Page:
Is Music Shrinking?

The cover to Tyler, the Creator’s album, CALL ME IF YOU GET LOST.

‘It’s eight o’ clock in the morning…’ 

This seven-word phrase is almost immediately recognizable by 13 to 18-year-old internet users around the globe. Constituting the beginning of PinkPantheress’s January pop track entitled “Pain,” this mere sentence has skyrocketed the small artist to fame, gaining prevalence on the meme-infested social media app known as TikTok. 

As it grows in popularity, “Pain” continues to engrave a pop-punk infused beat into the minds of millions of teens. But totaling 1 minute and 38 seconds, the song’s especially short duration leaves its audience hopeful for more. Pausing listeners mid-head bop, such a brief length found throughout PinkPantheress’ discography prompts many to play her tunes over and over— making it no surprise that the song has over 69,000,000 streams to date. 

But why is it that artists like PinkPantheress choose to release such short length tunes? More importantly, why are these quick tracks becoming increasingly popular? 

As time progresses, young adults are beginning to feel the adverse effects of technology, with one of the most notable relating to their ability to focus (or lack thereof). In 2000, the average attention span within teens and young adults was approximately 12 seconds. By 2016, that time had dropped to eight. But this emergence of a shorter attention span has infiltrated other aspects of living, extending beyond individuals and moving onto something bigger: the music industry.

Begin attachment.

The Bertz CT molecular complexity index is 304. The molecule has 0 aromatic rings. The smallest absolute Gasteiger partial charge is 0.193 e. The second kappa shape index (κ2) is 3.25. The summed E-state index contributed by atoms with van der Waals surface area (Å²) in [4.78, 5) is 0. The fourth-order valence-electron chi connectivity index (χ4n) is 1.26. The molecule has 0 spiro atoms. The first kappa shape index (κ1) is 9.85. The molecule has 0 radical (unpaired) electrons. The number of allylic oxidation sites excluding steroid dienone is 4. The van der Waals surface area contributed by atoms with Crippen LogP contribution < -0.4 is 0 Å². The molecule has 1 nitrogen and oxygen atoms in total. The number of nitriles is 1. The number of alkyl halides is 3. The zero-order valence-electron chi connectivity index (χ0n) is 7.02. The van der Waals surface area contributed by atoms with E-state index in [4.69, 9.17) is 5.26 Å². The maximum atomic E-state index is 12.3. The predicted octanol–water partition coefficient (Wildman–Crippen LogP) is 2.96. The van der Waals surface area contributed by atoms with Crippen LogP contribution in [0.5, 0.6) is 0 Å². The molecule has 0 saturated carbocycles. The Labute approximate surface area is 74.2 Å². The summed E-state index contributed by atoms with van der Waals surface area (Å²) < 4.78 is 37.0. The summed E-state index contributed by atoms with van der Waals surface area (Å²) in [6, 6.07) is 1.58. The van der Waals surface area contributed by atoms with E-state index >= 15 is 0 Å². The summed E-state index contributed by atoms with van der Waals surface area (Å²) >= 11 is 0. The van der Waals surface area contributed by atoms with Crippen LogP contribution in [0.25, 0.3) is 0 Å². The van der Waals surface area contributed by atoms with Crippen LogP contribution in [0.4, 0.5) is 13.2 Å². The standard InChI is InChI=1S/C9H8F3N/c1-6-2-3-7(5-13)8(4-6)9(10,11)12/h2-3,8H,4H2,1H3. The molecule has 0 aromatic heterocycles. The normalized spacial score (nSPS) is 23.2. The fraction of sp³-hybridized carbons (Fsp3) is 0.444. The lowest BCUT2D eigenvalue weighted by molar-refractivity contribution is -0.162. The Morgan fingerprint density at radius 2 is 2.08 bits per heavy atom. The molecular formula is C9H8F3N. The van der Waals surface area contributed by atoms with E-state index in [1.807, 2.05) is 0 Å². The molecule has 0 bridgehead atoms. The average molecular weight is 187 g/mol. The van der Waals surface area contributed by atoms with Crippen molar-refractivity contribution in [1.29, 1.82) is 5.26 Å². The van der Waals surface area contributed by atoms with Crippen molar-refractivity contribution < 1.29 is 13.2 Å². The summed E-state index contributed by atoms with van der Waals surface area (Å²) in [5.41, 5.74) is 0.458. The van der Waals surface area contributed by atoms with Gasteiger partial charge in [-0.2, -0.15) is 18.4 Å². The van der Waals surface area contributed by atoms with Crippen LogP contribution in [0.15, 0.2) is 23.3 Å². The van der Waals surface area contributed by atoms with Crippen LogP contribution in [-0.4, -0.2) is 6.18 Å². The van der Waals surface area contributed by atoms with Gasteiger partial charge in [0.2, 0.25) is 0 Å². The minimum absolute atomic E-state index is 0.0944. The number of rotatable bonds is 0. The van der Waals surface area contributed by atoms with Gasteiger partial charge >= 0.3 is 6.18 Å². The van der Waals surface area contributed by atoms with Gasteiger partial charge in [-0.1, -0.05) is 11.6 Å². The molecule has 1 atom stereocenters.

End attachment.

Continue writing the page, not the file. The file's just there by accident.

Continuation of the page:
Have you ever noticed that today’s trending songs conclude quickly? From 2013 to 2018, the average song on the Hot 100 fell from 3 minutes and 50 seconds to 3 minutes and 30 seconds, proving that music is now being shortened to be more successful and palatable to teens with reduced attention spans. 

To further explore this phenomenon, take a look at the Spotify streaming stats from the shortest and longest songs (excluding interludes and singular tracks composed of multiple songs) on albums by Tyler, the Creator, and Kendrick Lamar– showcasing the stronger performance of shorter tracks.  

Entitled CALL ME IF YOU GET LOST, alternative rap artist Tyler, the Creator’s sixth studio album opens with “Sir Baudelaire,” totaling 1 minute and 38 seconds and garnering 20,804,159 streams. The album’s second to last track, entitled “Wilshire,” comes in at a whopping 8 minutes and 35 seconds, receiving a much lesser 15,264,743 streams. 

“Backseat Freestyle,” the third track on rapper Kendrick Lamar’s Good Kid, M.A.A.D City, boasts 276,273,285 streams, coming in as the album’s shortest track at 3 minutes and 32 seconds. Conversely, “Sing About Me, I’m Dying of Thirst,” takes the title as the album’s longest song. Totaling 12 minutes and 3 seconds, this track enjoys 92,874,894 streams–significantly less than the album’s shortest track. 

All that is to say, music may be shrinking. But regardless of whether you choose to stream endless tracks or embrace quick-paced songs, one thing remains true: a Spotify premium plan would probably be useful. Convenient streaming isn’t free, people.

Categories: Entertainment

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